Make every effort to supplement your faith with virtue, and virtue with knowledge, and knowledge with self-control, and self-control with steadfastness, and steadfastness with godliness, and godliness with brotherly affection, and brotherly affection with love. 2 Peter 1:5-7
It’s often easy to identify the methamphetamine users in treatment by their smile – or lack thereof. Often, they’re self-conscious of smiling because meth use has caused their teeth to decay, crumble, and fall out. Referred to as meth mouth, it’s the natural result of methamphetamine smoking accompanied by absolute lack of routine dental care. In their drug use, the meth user follows his addiction above all, abandoning those behaviors that most people consider routine – like brushing teeth, flossing, and routine dental appointments.
The dental industry has done a good job of convincing us to develop daily habits to care for our teeth and gums. We brush. We floss. We go to regular preventative dentist appointments, all to keep our mouths healthy. This isn’t natural. It’s something our parents had to teach us and it’s something that must become habitual. The natural destiny for our teeth is much more like meth mouth. Left on our own as children, we wouldn’t care for our teeth. We’d eat sweets, we’d never brush, and by middle age, we’d lose all our teeth to rot and decay. Daily tooth and gum maintenance isn’t natural, but it is healthy.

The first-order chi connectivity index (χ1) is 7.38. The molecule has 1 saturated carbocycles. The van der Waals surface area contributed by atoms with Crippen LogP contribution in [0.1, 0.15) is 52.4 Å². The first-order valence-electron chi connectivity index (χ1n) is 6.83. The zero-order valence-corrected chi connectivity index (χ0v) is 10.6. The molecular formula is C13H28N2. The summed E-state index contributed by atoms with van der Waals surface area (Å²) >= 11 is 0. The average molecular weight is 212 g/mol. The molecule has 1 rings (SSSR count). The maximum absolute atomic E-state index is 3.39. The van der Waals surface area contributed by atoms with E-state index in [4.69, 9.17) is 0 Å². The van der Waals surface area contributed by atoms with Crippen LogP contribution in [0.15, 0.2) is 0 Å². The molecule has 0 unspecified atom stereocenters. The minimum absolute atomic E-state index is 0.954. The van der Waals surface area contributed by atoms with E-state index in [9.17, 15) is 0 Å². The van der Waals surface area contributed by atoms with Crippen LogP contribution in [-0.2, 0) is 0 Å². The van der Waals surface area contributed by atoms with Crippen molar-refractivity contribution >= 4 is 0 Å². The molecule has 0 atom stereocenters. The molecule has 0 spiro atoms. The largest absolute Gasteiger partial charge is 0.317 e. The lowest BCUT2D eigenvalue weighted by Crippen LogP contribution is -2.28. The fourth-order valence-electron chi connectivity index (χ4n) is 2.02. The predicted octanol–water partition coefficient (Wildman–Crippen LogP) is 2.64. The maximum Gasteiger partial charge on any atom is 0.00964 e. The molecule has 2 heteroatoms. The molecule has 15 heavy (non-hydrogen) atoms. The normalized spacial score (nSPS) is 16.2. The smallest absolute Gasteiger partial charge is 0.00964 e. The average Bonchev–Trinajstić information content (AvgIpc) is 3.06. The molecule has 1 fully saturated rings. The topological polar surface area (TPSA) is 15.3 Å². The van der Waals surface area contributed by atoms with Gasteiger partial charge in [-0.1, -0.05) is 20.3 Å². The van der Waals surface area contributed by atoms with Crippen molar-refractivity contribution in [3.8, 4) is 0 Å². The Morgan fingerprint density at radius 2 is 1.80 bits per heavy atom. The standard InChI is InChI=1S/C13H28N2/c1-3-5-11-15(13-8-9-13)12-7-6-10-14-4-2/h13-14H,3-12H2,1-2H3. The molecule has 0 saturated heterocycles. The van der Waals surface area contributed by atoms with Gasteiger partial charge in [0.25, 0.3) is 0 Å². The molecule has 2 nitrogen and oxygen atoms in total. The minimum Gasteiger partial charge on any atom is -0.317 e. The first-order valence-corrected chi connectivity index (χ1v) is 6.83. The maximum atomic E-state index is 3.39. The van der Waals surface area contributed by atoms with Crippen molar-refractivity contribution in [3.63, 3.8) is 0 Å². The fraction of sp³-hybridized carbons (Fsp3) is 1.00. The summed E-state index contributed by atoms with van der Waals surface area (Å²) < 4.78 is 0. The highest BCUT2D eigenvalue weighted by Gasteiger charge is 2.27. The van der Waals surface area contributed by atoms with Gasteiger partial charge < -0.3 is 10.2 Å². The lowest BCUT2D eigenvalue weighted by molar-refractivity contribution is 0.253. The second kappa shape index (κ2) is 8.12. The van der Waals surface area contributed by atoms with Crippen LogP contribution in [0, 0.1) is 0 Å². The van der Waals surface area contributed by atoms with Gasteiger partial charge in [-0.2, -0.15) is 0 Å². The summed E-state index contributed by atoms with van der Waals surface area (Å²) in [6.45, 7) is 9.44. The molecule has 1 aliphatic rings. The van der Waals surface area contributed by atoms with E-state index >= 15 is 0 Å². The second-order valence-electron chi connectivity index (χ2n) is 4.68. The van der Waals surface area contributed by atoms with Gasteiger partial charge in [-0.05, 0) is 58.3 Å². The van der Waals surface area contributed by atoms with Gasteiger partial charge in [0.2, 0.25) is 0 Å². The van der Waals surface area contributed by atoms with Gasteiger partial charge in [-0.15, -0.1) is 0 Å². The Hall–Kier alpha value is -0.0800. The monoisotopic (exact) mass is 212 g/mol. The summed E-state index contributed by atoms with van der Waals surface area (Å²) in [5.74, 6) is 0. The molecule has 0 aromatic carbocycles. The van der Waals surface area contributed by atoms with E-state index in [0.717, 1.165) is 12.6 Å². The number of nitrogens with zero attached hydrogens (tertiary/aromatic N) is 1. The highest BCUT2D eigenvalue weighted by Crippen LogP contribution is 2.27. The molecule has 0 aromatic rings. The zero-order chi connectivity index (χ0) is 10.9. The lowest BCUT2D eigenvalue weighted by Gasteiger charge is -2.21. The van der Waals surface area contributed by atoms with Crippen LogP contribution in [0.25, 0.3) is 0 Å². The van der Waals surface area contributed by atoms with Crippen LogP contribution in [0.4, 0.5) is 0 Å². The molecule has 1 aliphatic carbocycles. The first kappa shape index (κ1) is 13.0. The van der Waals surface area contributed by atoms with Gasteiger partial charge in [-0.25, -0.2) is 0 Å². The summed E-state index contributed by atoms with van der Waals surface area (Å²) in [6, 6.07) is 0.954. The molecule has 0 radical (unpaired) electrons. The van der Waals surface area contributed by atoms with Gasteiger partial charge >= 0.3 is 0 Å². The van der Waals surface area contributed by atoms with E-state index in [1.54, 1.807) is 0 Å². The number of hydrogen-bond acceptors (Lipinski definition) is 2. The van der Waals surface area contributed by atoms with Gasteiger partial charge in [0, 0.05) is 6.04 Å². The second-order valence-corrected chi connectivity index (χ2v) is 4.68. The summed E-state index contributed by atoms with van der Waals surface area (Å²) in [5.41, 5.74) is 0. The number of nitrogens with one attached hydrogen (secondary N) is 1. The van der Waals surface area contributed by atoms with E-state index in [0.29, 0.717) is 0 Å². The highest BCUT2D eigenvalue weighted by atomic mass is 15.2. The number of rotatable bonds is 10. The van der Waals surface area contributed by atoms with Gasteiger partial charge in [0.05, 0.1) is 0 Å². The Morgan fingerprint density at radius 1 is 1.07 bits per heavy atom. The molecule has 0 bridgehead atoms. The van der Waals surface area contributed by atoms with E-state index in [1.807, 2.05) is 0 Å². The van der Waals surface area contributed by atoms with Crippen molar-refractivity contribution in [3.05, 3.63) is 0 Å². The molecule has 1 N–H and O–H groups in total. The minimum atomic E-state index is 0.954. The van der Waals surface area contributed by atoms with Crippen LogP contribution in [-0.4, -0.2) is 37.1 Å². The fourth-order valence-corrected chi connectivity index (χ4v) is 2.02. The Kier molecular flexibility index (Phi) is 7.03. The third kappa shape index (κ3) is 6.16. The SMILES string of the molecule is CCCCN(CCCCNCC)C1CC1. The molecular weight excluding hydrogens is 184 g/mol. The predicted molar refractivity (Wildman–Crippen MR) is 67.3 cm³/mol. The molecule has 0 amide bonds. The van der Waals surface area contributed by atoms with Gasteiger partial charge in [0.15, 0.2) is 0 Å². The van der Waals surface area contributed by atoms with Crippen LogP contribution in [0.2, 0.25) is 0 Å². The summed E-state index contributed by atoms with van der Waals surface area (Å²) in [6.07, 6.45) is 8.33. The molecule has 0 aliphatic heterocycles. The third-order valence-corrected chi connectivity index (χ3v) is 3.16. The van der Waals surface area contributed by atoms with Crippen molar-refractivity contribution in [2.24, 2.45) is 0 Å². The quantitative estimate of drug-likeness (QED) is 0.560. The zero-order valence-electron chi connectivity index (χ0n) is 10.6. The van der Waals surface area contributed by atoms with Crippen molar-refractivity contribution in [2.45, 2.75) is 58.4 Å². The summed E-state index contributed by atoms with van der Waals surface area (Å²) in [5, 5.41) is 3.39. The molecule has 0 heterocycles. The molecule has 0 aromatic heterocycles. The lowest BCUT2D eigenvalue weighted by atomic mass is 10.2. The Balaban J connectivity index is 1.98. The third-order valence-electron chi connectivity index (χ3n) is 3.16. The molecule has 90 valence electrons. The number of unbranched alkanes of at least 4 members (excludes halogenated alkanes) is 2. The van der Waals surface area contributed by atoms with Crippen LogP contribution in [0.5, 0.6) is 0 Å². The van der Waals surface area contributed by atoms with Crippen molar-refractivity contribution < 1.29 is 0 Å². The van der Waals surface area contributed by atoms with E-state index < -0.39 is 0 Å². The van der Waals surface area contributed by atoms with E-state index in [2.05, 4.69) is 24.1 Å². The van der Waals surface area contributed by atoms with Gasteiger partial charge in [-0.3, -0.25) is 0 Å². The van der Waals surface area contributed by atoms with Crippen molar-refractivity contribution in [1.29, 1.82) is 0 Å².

Peter described a similar daily maintenance of our spiritual lives. Once we come to know Christ, we’re given access to his precious and very great promises, so that through them you may become partakers of the divine nature (1 Peter 1:4). But we’re not instantly made perfect when we become Christians. For the rest of our lives, we’re meant to continue growing. This isn’t natural though. Our nature is to continually develop bad habits, following our persistent self-destructive appetites. If we do nothing, we don’t find transformation and growth. Rather, we naturally get worse. Walking the Christian life is to daily battle our nature, spiritually growing, always becoming better than we were yesterday. Daily, we’re to make every effort to become more virtuous, self-controlled, wise, and loving. Following our way leads to decay. Following God leads to growth and maturity.
Daily, just as we have a habit of spending a few minutes brushing our teeth, we must purposefully and habitually build time into our routines for growing our spiritual lives. Daily we must read God’s word, ingesting it and meditating on it. Daily, we must pray, asking God what he wants us to work on – then we must do it. This isn’t natural, but if we want to be spiritually healthy, avoiding decay, we must continually strive to grow our faith.